Teams of attorneys spent hours behind closed doors at a North Jersey law office Tuesday in the hope that a bankruptcy auction for the Atlantic Club Casino Hotel will yield a new owner for the property.
Exactly who might be interested in the 33-year-old casino was unclear. The auction was closed to the public and its results were not released Tuesday. A hearing to confirm the sale is scheduled for Thursday in U.S. Bankruptcy Court in Camden in front of Chief Judge Gloria Burns.
“The proceedings are closed and discussions are ongoing,” said Cathleen Kiernan, a spokeswoman for Atlantic Club. “The outcome will be announced by the appropriate parties at the appropriate time.”
Messages left for Michael Sirota, an attorney representing the Atlantic Club, were not returned Tuesday. The attorneys met at Sirota’s Hackensack, Bergen County, law office of Cole, Schotz, Meisel, Foreman and Leonard.
Atlantic Club, formerly the Atlantic City Hilton Casino Resort, filed for Chapter 11 bankruptcy protection last month and is the second Atlantic City casino to take that step this year.
A new strategy to brand the casino as a haven for lower-stakes gamblers looking for a good deal has seen success this year as gaming revenue increased 13 percent in the first 11 months of the year to $132 million. Yet the rebound hasn’t come quickly enough for the property.
Court documents state that the casino lost more than $7 million in the first nine months of the year.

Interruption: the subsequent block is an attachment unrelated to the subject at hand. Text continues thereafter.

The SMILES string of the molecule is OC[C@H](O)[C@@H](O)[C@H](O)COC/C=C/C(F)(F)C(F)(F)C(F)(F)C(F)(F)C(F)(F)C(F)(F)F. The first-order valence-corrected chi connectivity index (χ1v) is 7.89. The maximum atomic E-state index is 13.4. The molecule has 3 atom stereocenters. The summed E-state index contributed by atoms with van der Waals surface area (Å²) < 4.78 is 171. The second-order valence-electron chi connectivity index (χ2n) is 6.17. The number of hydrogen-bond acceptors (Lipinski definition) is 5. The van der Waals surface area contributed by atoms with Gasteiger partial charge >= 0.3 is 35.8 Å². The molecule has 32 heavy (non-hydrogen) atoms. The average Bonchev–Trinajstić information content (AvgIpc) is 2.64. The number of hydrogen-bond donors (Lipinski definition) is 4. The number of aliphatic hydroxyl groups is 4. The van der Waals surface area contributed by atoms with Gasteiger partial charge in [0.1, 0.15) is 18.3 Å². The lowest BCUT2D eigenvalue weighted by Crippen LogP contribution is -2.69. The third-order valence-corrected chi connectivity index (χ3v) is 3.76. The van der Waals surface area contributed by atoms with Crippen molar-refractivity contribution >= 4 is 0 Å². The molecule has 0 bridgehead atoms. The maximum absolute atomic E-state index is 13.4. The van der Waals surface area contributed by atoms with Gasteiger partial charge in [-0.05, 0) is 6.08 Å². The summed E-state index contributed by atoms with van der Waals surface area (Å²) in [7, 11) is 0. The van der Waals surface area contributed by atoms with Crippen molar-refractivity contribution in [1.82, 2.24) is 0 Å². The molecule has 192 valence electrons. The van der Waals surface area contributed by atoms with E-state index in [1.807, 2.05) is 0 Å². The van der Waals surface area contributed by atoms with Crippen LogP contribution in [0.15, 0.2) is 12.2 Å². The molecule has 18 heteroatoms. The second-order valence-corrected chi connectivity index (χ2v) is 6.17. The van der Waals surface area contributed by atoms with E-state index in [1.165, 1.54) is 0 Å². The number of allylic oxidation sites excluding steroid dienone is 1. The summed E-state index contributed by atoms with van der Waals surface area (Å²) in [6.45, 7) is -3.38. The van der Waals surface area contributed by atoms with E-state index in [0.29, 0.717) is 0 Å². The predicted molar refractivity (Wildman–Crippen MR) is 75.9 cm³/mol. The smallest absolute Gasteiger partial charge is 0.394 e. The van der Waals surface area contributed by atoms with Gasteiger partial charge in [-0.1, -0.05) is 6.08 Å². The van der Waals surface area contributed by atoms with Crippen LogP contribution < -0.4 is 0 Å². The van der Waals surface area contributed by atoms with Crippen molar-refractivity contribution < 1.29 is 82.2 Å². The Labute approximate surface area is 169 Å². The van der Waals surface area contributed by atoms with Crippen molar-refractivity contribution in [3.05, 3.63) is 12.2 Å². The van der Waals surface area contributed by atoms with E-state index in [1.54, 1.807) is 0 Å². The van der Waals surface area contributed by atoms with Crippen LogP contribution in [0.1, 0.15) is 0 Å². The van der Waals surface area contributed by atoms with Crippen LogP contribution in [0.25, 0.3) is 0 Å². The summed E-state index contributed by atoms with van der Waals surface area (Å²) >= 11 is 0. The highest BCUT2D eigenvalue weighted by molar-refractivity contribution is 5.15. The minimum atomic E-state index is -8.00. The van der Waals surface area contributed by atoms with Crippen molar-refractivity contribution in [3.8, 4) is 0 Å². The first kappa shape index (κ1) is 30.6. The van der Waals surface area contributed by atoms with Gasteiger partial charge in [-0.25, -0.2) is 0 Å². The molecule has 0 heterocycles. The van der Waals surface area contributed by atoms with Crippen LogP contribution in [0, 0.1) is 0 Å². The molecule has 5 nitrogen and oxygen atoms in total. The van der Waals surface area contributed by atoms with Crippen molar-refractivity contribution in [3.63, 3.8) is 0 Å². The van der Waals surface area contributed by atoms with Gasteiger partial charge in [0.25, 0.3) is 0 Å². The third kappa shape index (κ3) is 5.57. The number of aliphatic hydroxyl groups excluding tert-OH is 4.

The property, owned by Resorts International Holdings, an affiliate of Colony Capital LLC, has been known as the Atlantic Club since a name change in February 2012. The former Hilton had lost its right to use the Hilton brand name in 2011 due to financial troubles and was briefly known by the acronym ACH.
Facing a possible foreclosure in November 2011, Colony Capital and a group of lenders backed the property with $24.3 million to keep it in operation. In exchange, lenders were given the go-ahead to foreclose on Colony’s Bally’s Tunica and Resorts Tunica properties in Mississippi.
Michael Frawley, Atlantic Club’s chief operating officer, called the move a vote of confidence in the property at the time.
Bids on the property could range significantly. Atlantic Club’s attorneys asked the court to allow a stalking-horse arrangement, in which a company can make a minimum-bid to prevent low-ball offers. According to court documents, a stalking horse was not secured.
Any purchase price of $25 million or more will also result in bonus payouts for seven top Atlantic Club executives. At $25 million, the group will split a $250,000 bonus with the scale increasing to as much as $2.1 million as bids approach $60 million. The arrangement, known as a key employee incentive plan, is used as a tactic to reward the property’s top management and encourage those individuals to remain at the property through the bankruptcy.
To date, the lowest amount ever paid for an Atlantic City casino was $31.5 million for Resorts Casino Hotel in 2010.
Online gaming giant PokerStars planned to buy Atlantic Club for a record-low $15 million earlier this year, but the deal later collapsed.
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